What Is The Value Of World Cup Sponsor Recognition Research?

I am writing to you this week from the U.K. where, as those who have followed the goings-ons of the World Cup will understand, all the national team merchandise is on sale at half price. Get yer Rooney gear cheap!

Anyway, in this third World Cup post I wanted to look at World Cup sponsor recognition research. After 10 years at Coca-Cola and over 3 years at Anheuser Busch-InBev,  I know what it’s like to be an official sponsor. I have negotiated directly with FIFA and so am somewhat familiar with the ins and outs.

And here is what baffles me: There seems to be a perpetual fixation with sponsor recognition. Last week, Joe Mandese reported on a study by GlobalWebIndex showing that several non-World Cup sponsors enjoy sometimes-decent recognition as an official sponsor. Nike vs. adidas, Coke vs. Pepsi, McDonald's vs. BurgerKing and Subway, Mastercard vs. Visa; you get the picture.

Why do we assign non-sponsors the coveted “Official Sponsor” designation? Because they all clutter the airwaves and the shopping aisles with World Cup-related activity, often featuring current/former soccer stars or other soccer-related cues. Pepsi uses Lionel Messi, Subway has Pele, Nike has everybody that adidas doesn’t have, and so on.

No wonder consumers are confused. “Ah,” says FIFA, “but as an official sponsor you get boards on the pitch.” And this is true. However, do consumers increase their purchase intent or grow positive brand awareness by seeing an endless parade of logos (not a brand message!) around a soccer pitch? In my mind these boards are the least valuable asset of any sports marketing deal. I have often been forced to buy them as part of the package, because “as a badge” they are important to the organizers, but for marketing they carry next to zero value.The only time I have had use for boards was when we were in the middle of a launch and just plain needed brand recognition.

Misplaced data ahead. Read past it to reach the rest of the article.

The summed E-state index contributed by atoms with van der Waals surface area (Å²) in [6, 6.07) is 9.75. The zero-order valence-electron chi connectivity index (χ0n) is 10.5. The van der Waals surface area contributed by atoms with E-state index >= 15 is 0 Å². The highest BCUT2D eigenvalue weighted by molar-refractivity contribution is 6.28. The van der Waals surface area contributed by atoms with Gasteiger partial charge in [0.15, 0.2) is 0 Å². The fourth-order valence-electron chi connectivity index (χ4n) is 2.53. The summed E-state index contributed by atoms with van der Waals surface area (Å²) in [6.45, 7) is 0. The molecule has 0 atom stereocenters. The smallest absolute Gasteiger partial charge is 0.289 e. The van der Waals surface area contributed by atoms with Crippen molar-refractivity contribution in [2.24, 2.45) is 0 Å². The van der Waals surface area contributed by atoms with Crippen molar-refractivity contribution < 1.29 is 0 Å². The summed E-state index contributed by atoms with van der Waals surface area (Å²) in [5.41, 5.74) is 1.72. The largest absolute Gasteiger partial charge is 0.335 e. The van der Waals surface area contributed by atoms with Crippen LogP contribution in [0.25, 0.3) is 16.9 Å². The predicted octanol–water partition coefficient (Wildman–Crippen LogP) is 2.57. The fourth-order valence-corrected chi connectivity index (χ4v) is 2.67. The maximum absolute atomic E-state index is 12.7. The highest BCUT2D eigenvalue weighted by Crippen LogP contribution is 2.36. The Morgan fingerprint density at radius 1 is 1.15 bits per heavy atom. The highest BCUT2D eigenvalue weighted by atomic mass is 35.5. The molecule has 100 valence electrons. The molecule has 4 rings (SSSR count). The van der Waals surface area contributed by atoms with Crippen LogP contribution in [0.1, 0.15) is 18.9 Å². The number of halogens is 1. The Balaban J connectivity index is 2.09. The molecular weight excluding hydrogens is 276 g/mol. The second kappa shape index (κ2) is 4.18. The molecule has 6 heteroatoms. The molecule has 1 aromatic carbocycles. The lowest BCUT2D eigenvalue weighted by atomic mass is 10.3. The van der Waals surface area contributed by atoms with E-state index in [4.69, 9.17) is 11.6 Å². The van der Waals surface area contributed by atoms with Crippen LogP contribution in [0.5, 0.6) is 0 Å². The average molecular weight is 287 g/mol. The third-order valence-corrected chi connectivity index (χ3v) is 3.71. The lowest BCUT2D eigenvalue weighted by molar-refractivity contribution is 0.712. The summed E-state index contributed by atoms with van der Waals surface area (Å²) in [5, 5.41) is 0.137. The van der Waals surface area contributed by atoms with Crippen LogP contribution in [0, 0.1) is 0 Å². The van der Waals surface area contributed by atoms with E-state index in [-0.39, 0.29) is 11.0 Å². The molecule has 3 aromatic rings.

The only advertisers I have seen doing something different at this World Cup are AB-InBev (rotating their local beer brands in line with the teams that are playing), Yingli (using Chinese characters) and McDonald’s, which has gone down the hashtag path. In week one, I kid you not, the company used #fryfutbol -- nice one for a company trying to convince stakeholders that it sells more than high calorie fried food. I haven’t seen that hashtag again.

FIFA will also argue that with the boards come a number of marketing right, such as  The Budweiser Man of the Match, the Powerade FIFA World Cup Match Alert, the Coca-Cola FIFA World Ranking and the use of the official marks and designations. And there is certainly some value to be able to carry the official FIFA World Cup livery. But the value has significantly diminished as local soccer associations sell rights to their own teams and players, meaning that Carlsberg in the U.K .advertises the hell out of its association with the English national team. Well, it did, anyway.

So measuring sponsor recognition is a meaningless metric. The ROI of your investment -- with or without an official sponsorship package -- should be evaluated against real business impact metrics.

Anyway, back to the action on the pitch, as my team from The Netherlands is still in it. Next week we will examine if  online World Cup marketing activities are being measured in a more meaningful way.

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